Admiral Raddus

We know that pretty much everyone who appeared in Rogue One is dead, hero and villain alike, and that includes Admiral Raddus, the Mon Calamari officer of The Profundity, a ship used in the battle to get the Death Star's plans to the rebels. Yes, seeing a squid-headed alien at the helm of a powerful ship was an obvious callback (or forward) to Admiral Ackbar's days of shouting "It's a trap!" on the bridge of his own rebel ship, but The Last Jedi took it just a little bit deeper.

The cumbersomely-named Star Wars: The Last Jedi: The Visual Dictionary reveals that one of the major ships in the battle scene in The Last Jedi is called the Raddus, named so at the behest of Ackbar himself in honor of the hero that came before him.

Crait vs. Krayt

When you're building a universe of made-up languages, it's pretty easy to come up with words that aren't homophones … except if you're Star Wars. Krayt dragons have been canonical to the saga since A New Hope, when we see the enormous skeleton of one as Threepio is wandering the Tatooine desert. Obi-Wan Kenobi makes a Krayt dragon noise to scare off a bunch of filthy Tusken Raiders. Even skeletonized, they're probably one of the coolest alien creatures in Star Wars, right after Max Rebo.

So when the rebels decide to hole up in an old base on a salt planet called Crait, which has absolutely nothing to do with the dragons of the same-sounding name, it's a sure indication that the entire galaxy has just run out of new words. But with names like Doda Bodonawieedo, Yarna d'al' Gargan, and Eeth Koth, that may have been apparent decades ago.

Celeb cameos

Last but not least are the things that can possibly, maybe be considered Easter eggs: celebrity cameos. And just like in The Force Awakens, there are a few to watch out for.

Justin Theroux barely makes an appearance as the unnamed, gambling Master Codebreaker. Rogue One director Gareth Edwards makes an appearance as a resistance fighter, and the massive army of bad guys includes Game of Thrones' Ralph Ineson as a bridge officer and Tom Hardy as a Stormtrooper, alongside musician Gary Barlow and Princes Harry and William. Also rumored to be hidden in the film somewhere are Joseph Gordon-Levitt and Edgar Wright. And no Star Wars film would be complete without a Warwick Davis appearance, this time as Wodibin, a gambler on Canto Bight.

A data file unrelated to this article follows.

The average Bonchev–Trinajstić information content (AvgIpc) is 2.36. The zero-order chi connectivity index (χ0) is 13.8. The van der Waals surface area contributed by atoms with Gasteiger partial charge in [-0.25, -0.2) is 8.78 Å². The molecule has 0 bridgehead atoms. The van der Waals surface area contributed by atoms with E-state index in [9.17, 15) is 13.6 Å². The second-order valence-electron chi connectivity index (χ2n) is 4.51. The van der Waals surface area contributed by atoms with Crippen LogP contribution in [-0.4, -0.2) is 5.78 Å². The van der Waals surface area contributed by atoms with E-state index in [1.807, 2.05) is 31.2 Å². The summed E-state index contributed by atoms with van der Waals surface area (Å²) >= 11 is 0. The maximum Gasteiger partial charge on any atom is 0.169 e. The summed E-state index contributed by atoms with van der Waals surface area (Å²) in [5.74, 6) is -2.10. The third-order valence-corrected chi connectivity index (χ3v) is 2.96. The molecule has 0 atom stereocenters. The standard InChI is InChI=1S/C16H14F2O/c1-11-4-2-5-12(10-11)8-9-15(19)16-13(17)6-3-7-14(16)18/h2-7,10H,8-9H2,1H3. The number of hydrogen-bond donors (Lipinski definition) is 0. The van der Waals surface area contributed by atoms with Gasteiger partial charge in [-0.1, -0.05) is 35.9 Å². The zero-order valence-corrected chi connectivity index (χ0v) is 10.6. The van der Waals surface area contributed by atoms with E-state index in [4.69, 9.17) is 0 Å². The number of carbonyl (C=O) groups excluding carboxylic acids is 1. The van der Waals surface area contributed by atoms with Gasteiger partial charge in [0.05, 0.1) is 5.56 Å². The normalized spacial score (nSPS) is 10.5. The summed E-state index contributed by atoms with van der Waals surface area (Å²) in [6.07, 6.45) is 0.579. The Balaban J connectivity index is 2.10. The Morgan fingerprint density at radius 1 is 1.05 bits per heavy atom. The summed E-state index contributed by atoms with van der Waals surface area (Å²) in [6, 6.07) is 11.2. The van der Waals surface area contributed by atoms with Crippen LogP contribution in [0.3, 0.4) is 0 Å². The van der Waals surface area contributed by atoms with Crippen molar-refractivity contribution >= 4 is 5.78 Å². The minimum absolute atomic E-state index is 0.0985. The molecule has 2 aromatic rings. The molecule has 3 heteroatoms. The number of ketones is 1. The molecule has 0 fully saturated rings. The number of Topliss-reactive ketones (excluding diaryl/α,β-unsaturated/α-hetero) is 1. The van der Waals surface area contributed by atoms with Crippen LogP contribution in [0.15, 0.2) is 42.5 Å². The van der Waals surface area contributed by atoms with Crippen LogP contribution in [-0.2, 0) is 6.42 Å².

Canine cameo

There was a lot going on during the Canto Bight scenes, so you'd be forgiven for missing one particular cameo–Carrie Fisher's dog, Gary. Well, even if you saw the alien dog onscreen, you may not have recognized it as anything special, because for one, it was just a dog, and for two, who knows what Carrie Fisher's dog looks like? Regardless, he was there. According to the dog's official Twitter account, one of the aliens in the casino was holding a dog based on Fisher's own canine. Did it mean anything to the story? Nope! But it was a nice nod to the late Star Wars legend and a cool source of inspiration, if nothing else.

Blaster damage

In Return of the Jedi, Luke got smacked by a blaster bolt while he was trying to escape Jabba's boat over the sarlacc pit. It happened right about here. But it didn't hurt him! Luckily, that laser bullet landed on Luke's fake hand, and Luke went right back to almost kicking the bad guys right into the sand.

In The Last Jedi, old, grumpy Luke is still one hand down, but if you look closely, especially at the part where Rey hands him his old lightsaber, you can see faint scorch marks on the back of his hand, a callback/reminder to young Skywalker's glory days in the original trilogy.

No hand Luke

Speaking of Luke's fake hand, director Rian Johnson himself pointed out an inconsistency that may reveal more for the future of the franchise. After Force-projecting himself to Crait to deal with Kylo Ren, Luke vanishes from his rock, by all accounts becoming one with the Force. However, there was one detail missing from that scene. Or, rather, one sound. As Johnson put it, "We were in the other room saying, 'A steel hand should clunk to the ground.'"

Since Luke's prosthetic hand wasn't actually a part of him, it should have been left behind, just like his Jedi robe. Does that mean there's more to Luke's story? Probably not, but you can bet it'll spark a new round of theories before the next movie.

Hidden knowledge

One of the Big Moments in The Last Jedi came when Yoda Force-called a lightning bolt down to scorch the sacred tree holding all those ancient Jedi books. Although Luke wanted to do it himself, he held back at the last moment out of fear of entirely erasing the ancient knowledge of the Jedi. Well, Yoda really did have the last laugh, as it turns out.

At the end of the film, as Finn is fishing around for a blanket to put over Rose, he opens a drawer holding all the Jedi texts that from the sacred tree. It gives a lot more meaning to Yoda's final line to Luke: "That library contained nothing that the girl Rey does not already possess." It was a blink-and-you'll-miss-it moment, but rest assured that the Jedi wisdom is safe and secure for a new generation of Force users.

Gatalentian garb